Where is the Magic?: A Review of “Magic in the Moonlight”
He’s made forty-three films over the course of his career and we still can’t help but feel that warm feeling of anticipation co-mingled with nostalgia, as the dark screen fills with white lettering and the music begins to play. The film’s title, spelled in a familiar non-italicized Windsor typeface, prepares us for an expected hour and a half of amusement, followed by “Written and Directed by Woody Allen.”
Joining Allen’s oeuvre among comedic masterpieces like Annie Hall and Zelig, Magic in the Moonlight is a comedy set in Southern France in the late 1920’s. It stars Collin Firth as Stanley Crawford, a world-class master of illusion dedicated to debunking claims and reports of real magic, alongside Emma Stone as Sophie, a young American clairvoyant who has managed to convince a family of obscenely wealthy Americans living large in the Cote d’Azur, the Catledges, that she possesses psychic abilities. At the behest of his childhood friend and fellow magician Howard Burkan (Simon McBurney), the exceedingly cynical and conceited Stanley—who manages to quote Hobbes, Freud and Nietzsche in the first five minutes of the film—relishes at the chance to unmask Sophie for the charlatan that she must certainly be.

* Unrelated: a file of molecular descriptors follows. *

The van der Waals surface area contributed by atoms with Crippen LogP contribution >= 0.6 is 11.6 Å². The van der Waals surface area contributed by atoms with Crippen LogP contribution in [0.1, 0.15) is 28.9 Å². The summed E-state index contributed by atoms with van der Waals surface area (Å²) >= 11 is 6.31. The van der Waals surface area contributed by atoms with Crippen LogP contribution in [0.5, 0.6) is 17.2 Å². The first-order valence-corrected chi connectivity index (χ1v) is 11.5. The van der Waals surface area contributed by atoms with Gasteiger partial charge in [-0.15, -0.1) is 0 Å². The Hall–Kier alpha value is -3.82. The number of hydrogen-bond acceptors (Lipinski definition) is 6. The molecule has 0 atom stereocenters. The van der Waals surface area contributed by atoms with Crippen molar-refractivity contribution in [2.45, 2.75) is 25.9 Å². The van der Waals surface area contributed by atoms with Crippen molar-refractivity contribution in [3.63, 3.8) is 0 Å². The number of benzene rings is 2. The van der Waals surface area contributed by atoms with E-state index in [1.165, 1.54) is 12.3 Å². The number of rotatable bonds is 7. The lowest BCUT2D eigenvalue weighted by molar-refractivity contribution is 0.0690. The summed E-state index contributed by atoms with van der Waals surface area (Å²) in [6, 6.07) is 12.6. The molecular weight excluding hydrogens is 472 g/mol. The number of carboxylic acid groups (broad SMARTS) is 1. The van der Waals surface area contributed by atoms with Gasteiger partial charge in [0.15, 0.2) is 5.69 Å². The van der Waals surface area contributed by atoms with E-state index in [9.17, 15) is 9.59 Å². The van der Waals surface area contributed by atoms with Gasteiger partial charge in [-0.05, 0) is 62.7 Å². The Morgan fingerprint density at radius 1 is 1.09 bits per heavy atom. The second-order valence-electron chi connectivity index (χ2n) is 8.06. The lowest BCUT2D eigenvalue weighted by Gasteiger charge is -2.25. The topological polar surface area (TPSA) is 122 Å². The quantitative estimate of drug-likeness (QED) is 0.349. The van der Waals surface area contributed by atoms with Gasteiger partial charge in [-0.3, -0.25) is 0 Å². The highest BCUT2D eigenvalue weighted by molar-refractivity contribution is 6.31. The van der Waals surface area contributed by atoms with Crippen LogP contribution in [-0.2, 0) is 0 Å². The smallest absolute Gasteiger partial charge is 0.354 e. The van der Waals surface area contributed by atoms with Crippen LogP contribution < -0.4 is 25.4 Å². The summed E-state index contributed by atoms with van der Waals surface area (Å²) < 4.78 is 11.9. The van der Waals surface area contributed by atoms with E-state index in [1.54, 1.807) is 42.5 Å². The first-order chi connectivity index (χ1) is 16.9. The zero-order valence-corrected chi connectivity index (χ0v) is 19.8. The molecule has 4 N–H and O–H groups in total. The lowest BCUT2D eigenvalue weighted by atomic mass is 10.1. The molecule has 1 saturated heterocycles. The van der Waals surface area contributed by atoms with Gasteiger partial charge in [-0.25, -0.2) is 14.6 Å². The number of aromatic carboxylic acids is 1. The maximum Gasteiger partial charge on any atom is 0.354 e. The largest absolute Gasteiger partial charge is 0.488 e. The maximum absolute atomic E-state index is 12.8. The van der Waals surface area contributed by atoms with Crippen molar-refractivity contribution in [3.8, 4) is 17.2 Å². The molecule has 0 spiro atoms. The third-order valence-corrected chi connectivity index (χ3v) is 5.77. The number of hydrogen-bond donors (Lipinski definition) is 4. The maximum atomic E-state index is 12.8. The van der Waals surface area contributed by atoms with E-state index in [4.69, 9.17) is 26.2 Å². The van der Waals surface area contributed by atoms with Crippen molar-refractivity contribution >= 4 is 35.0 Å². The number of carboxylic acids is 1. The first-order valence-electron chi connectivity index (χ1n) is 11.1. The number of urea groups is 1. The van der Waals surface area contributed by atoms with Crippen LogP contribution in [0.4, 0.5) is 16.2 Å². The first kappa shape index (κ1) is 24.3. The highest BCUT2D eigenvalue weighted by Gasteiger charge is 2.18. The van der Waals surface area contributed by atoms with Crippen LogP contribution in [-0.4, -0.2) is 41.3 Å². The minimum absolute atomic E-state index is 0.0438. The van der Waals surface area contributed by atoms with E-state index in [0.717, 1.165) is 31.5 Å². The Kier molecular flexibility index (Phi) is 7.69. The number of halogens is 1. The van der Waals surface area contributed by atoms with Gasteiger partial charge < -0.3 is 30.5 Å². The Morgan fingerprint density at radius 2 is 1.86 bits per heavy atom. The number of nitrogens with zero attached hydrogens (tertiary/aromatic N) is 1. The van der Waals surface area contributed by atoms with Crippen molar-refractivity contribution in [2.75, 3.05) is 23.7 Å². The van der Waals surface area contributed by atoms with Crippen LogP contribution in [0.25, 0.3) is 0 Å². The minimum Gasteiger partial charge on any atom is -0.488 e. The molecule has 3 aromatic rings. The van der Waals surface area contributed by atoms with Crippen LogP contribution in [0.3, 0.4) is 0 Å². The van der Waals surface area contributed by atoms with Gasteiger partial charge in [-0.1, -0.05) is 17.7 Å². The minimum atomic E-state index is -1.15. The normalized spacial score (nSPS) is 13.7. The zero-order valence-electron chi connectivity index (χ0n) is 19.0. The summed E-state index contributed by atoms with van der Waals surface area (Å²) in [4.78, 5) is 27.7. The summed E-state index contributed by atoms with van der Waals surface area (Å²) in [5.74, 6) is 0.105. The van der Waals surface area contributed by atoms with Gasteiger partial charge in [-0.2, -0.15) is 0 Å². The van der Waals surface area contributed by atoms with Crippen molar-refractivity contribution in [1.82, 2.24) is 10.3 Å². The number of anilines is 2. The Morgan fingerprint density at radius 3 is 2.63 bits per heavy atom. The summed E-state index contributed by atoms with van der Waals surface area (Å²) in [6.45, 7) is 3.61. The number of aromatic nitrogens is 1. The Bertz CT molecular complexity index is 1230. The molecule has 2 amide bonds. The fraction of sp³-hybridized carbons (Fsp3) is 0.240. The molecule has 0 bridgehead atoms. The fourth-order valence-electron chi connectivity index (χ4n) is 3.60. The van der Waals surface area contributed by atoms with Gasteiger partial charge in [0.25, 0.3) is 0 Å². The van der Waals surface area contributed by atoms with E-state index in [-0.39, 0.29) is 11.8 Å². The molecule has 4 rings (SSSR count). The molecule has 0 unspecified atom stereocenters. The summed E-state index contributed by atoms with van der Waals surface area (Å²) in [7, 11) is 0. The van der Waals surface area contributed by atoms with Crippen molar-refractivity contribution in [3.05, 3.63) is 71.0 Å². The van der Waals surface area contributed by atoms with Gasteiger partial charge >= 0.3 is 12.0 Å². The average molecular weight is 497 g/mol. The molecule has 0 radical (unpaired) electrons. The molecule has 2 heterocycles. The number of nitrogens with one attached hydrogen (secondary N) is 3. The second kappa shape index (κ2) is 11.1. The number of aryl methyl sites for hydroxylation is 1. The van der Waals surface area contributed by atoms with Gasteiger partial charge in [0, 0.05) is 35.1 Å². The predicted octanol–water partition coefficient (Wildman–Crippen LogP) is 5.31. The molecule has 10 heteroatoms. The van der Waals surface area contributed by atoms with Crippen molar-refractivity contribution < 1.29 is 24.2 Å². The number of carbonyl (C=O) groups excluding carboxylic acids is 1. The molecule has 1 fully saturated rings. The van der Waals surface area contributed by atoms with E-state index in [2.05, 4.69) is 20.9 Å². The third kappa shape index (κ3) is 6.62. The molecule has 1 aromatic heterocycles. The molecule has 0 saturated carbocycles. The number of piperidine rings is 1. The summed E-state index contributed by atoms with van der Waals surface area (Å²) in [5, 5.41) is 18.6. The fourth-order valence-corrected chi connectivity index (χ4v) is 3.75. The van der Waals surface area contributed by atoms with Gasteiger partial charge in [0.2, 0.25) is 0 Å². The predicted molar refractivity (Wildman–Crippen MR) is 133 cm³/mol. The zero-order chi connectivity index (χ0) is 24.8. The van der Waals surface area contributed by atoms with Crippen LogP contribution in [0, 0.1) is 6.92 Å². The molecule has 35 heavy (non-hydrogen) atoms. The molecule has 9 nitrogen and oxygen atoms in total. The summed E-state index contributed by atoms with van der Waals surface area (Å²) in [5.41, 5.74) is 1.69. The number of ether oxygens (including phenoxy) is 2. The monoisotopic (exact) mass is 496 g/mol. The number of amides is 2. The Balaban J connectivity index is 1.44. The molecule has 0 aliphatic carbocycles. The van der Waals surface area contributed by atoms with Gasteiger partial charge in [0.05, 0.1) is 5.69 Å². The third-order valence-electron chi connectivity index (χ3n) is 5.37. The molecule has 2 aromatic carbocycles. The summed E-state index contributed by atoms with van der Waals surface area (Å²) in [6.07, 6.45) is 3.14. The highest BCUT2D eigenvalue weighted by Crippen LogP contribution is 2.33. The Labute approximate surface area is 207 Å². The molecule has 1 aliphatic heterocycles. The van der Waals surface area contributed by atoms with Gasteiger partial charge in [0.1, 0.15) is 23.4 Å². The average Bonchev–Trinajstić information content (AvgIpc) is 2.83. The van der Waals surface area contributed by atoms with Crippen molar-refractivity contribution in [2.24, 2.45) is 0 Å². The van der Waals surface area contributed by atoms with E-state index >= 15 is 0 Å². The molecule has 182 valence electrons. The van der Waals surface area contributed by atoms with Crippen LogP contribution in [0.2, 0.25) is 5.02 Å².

Predictably, to the point of cliché, Stanley falls for Sophie’s magical abilities, and for the young woman herself, within a day of arriving, as Allen presumes any older gentleman engaged to be married must after spending a weekend with an eccentric, free-spirited woman twenty years his junior. Cue Disneyesque heartwarming happy ending. Allen’s obsession with May-October relationships, apparent in a lot of his work in Manhattan in 1979—in which he co-stars as a twice-divorced 42-year-old comedy writer dating a 17-year-old girl—and spanning his whole career, is, frankly, a bit weird. The age gap between the leads probably contributed to the actors’ lack of chemistry on screen. Magic in the Moonlight attempts to be both a comedy and an existential lecture on reason and man’s search for wonder. It fails horribly at both.
The film opens with promise: on the scene, an elaborately “oriental-themed” stage, Stanley, dressed as his alternate persona Wei Ling-Soo, delivers his famous disappearing elephant trick with appropriate mystical flair. The colors are dazzling, setting the scene for a magical performance, but the rest of the movie is all colors and window dressing, with a paper-thin plot. As far as production design and cinematography go, the movie offers an alluring picture of roaring twenties indulgence and a heavy dose of nostalgia. Southern France is exquisite in summer and I was entertained throughout by the lavish sets and finely tailored costumes. The director pays close attention to detail, from the beautiful automobiles you wish you could drive, to the historically accurate outfits.